Sunday, 2 October, 2022
TopicEmergency

Topic: Emergency

The first sign a government is losing its nerve

In my book, one of the first tell-tale symptoms of a government losing its nerve is when it starts attacking news media.

The Class of 1975

Why I call the emergency a university of democratisation: just take a look at its major graduates, right up to Narendra Modi.

1984 won’t end

Rahul Gandhi's defensive 'I-didn’t-do-it, my grandmother was assassinated' response has brought a three-decade-old calamity back, centre stage in his most important election campaign yet.

The idea of Indira

Mrs Gandhi was no doctrinaire figure, with all her wisdom or ideas inherited from her father. She changed and evolved, often for the better, sometimes not quite so

Emergency’s reality Czech

A second trip to Prague provokes a second thought on Emergency: why do we forget the strangling of our economic freedom?

On Camera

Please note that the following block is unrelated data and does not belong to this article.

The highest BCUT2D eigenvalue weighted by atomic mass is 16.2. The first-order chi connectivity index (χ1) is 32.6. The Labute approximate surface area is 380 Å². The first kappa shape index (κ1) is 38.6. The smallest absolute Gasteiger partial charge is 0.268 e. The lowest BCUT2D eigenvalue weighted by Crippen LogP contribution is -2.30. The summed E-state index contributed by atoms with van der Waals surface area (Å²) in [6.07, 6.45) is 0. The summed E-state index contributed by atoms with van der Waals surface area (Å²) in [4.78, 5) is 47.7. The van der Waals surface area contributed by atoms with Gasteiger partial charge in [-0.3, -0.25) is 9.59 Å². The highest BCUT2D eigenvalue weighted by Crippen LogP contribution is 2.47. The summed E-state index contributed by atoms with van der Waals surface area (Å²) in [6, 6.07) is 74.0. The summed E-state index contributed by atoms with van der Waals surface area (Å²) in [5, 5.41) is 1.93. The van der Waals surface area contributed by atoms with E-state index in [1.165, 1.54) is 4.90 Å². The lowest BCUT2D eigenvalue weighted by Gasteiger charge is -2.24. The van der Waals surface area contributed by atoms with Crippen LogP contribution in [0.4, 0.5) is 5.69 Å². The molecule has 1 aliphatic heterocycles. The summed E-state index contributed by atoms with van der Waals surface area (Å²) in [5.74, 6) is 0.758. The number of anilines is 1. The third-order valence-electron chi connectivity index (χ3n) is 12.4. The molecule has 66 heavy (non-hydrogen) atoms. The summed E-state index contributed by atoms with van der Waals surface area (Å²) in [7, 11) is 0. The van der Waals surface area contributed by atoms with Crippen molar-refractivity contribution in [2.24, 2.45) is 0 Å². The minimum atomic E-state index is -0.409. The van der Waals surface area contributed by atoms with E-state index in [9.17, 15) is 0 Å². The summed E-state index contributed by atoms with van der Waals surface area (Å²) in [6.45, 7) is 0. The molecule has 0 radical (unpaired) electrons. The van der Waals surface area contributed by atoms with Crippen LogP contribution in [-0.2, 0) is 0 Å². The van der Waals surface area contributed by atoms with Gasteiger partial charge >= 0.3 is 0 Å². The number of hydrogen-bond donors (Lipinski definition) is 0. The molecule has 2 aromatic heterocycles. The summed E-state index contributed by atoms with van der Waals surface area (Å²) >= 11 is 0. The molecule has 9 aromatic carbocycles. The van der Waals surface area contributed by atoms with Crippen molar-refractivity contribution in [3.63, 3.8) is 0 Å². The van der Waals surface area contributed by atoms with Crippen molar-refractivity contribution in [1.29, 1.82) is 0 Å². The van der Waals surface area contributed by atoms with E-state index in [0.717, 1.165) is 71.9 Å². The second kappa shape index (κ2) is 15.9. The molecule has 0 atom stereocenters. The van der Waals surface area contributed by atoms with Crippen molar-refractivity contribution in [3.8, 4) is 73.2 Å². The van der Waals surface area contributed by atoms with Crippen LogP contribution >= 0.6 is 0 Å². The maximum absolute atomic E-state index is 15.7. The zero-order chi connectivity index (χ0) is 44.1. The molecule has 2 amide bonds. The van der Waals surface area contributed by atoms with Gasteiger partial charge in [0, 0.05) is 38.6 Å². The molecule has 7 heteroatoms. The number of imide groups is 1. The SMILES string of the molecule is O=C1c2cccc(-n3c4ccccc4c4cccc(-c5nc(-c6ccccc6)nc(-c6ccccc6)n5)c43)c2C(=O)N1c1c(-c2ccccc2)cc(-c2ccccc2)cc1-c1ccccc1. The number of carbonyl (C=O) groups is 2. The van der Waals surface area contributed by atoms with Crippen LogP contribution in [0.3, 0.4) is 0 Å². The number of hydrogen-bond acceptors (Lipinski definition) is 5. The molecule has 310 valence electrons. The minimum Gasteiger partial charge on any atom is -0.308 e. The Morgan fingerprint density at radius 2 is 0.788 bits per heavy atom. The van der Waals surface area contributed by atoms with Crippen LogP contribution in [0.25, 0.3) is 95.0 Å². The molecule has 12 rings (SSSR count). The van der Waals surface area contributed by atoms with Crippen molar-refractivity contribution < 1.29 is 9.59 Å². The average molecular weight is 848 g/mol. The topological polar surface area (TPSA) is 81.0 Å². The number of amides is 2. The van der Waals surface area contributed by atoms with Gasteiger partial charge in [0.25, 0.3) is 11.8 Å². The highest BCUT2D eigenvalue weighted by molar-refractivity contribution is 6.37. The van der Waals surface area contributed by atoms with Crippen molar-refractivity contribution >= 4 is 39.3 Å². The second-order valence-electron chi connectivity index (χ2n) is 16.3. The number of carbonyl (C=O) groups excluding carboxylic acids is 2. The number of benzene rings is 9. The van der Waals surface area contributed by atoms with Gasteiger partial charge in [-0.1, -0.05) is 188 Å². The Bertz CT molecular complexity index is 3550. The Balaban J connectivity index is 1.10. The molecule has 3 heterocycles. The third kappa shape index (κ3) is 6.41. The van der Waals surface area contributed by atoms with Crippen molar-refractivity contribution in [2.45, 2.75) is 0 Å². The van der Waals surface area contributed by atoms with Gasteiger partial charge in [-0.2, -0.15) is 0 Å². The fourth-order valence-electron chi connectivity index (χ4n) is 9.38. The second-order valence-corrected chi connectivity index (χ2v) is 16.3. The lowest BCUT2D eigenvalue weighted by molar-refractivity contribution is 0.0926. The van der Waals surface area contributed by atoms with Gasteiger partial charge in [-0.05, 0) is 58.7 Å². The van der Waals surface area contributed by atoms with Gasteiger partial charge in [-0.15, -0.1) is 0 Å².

YourTurn

Wild elephants monitored under thermal UAVs in Maharashtra | RESQ Charitable Trust

We monitored wild elephants, leopards in villages with thermal drones first time in Maharashtra

Whether it's monitoring wildlife, mitigating conflict, capturing of wildlife on field, UAVs are effective tools to complement existing on-ground efforts.
A man counts Indian currency notes inside a shop in Mumbai, India | Reuters/Francis Mascarenhas

RBI tells state refiners to reduce dollar buying in spot market, contain sharp fall in rupee

RBI has ensured that $9 billion has been made available at overseas branches of some Indian banks for the country's three state-run refiners to tap, according to sources.

Defence

File photo of former Air Chief Marshal RKS Bhadauria after flying a MiG-21 of 51 Squadron at the Srinagar airbase | ANI

Famed IAF pilot Abhinandan Varthaman’s MiG-21 Squadron bows out from Srinagar today

Known as the ‘Sword Arms’, number-plating of the squadron was done Friday. It has made way for MiG-29s to be the new 'guardian of the Valley'.

India’s hijab supporters will lose even if they win SC battle. Because the real war is political

In a highly polarised time, cornered minorities tend to lean back and protect the roots and fundamentals of what is so dear to them. Politically, it can often be a bad trap.
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